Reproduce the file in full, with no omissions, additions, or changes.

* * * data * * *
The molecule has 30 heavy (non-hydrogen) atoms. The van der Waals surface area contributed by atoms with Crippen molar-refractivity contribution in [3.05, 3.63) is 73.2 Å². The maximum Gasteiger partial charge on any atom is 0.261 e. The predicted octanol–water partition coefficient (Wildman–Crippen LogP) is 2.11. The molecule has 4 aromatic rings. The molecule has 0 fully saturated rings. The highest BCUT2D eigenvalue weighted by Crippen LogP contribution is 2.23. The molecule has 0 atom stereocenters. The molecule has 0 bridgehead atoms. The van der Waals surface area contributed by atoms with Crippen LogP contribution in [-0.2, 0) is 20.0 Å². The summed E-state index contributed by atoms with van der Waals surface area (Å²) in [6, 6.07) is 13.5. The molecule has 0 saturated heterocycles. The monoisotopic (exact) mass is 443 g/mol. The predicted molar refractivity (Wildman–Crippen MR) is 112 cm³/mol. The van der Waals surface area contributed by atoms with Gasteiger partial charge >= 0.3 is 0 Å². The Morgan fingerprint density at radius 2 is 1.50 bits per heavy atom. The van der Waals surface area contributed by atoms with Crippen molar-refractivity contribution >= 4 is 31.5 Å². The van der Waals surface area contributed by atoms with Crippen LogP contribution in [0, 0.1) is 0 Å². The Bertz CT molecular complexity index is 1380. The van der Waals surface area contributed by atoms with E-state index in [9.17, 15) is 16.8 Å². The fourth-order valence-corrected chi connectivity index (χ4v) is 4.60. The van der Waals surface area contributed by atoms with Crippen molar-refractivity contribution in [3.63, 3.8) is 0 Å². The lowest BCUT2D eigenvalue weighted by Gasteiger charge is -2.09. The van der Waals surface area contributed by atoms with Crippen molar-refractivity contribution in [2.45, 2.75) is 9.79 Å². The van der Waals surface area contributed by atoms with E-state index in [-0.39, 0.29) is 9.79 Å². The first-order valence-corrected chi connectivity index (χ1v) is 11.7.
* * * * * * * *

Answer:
The molecule has 30 heavy (non-hydrogen) atoms. The van der Waals surface area contributed by atoms with Crippen molar-refractivity contribution in [3.05, 3.63) is 73.2 Å². The maximum Gasteiger partial charge on any atom is 0.261 e. The predicted octanol–water partition coefficient (Wildman–Crippen LogP) is 2.11. The molecule has 4 aromatic rings. The molecule has 0 fully saturated rings. The highest BCUT2D eigenvalue weighted by Crippen LogP contribution is 2.23. The molecule has 0 atom stereocenters. The molecule has 0 bridgehead atoms. The van der Waals surface area contributed by atoms with Crippen LogP contribution in [-0.2, 0) is 20.0 Å². The summed E-state index contributed by atoms with van der Waals surface area (Å²) in [6, 6.07) is 13.5. The molecule has 0 saturated heterocycles. The monoisotopic (exact) mass is 443 g/mol. The predicted molar refractivity (Wildman–Crippen MR) is 112 cm³/mol. The van der Waals surface area contributed by atoms with Gasteiger partial charge >= 0.3 is 0 Å². The Morgan fingerprint density at radius 2 is 1.50 bits per heavy atom. The van der Waals surface area contributed by atoms with Crippen molar-refractivity contribution >= 4 is 31.5 Å². The van der Waals surface area contributed by atoms with Crippen LogP contribution in [0, 0.1) is 0 Å². The Bertz CT molecular complexity index is 1380. The van der Waals surface area contributed by atoms with E-state index in [9.17, 15) is 16.8 Å². The fourth-order valence-corrected chi connectivity index (χ4v) is 4.60. The van der Waals surface area contributed by atoms with Crippen molar-refractivity contribution in [3.63, 3.8) is 0 Å². The lowest BCUT2D eigenvalue weighted by Gasteiger charge is -2.09. The van der Waals surface area contributed by atoms with Crippen molar-refractivity contribution in [2.45, 2.75) is 9.79 Å². The van der Waals surface area contributed by atoms with E-state index in [-0.39, 0.29) is 9.79 Å². The first-order valence-corrected chi connectivity index (χ1v) is 11.7.